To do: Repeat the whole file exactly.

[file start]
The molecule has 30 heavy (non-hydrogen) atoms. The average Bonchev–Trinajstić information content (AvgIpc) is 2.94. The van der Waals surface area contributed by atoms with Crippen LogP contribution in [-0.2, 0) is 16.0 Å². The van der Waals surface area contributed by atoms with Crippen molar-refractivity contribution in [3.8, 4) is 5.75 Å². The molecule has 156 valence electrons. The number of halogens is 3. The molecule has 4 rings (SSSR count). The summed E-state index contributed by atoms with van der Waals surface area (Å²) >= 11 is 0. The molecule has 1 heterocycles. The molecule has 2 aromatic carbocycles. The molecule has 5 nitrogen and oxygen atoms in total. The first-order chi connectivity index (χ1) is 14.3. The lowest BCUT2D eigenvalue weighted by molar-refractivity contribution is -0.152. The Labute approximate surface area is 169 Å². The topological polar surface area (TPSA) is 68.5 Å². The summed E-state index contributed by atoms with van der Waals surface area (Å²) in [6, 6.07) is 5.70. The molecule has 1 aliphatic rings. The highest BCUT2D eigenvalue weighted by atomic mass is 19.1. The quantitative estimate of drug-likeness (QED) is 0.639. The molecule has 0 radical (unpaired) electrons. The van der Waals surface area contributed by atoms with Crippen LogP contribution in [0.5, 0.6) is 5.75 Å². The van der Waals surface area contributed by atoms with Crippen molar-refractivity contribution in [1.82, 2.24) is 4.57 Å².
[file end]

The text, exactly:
The molecule has 30 heavy (non-hydrogen) atoms. The average Bonchev–Trinajstić information content (AvgIpc) is 2.94. The van der Waals surface area contributed by atoms with Crippen LogP contribution in [-0.2, 0) is 16.0 Å². The van der Waals surface area contributed by atoms with Crippen molar-refractivity contribution in [3.8, 4) is 5.75 Å². The molecule has 156 valence electrons. The number of halogens is 3. The molecule has 4 rings (SSSR count). The summed E-state index contributed by atoms with van der Waals surface area (Å²) >= 11 is 0. The molecule has 1 heterocycles. The molecule has 2 aromatic carbocycles. The molecule has 5 nitrogen and oxygen atoms in total. The first-order chi connectivity index (χ1) is 14.3. The lowest BCUT2D eigenvalue weighted by molar-refractivity contribution is -0.152. The Labute approximate surface area is 169 Å². The topological polar surface area (TPSA) is 68.5 Å². The summed E-state index contributed by atoms with van der Waals surface area (Å²) in [6, 6.07) is 5.70. The molecule has 1 aliphatic rings. The highest BCUT2D eigenvalue weighted by atomic mass is 19.1. The quantitative estimate of drug-likeness (QED) is 0.639. The molecule has 0 radical (unpaired) electrons. The van der Waals surface area contributed by atoms with Crippen LogP contribution in [0.5, 0.6) is 5.75 Å². The van der Waals surface area contributed by atoms with Crippen molar-refractivity contribution in [1.82, 2.24) is 4.57 Å².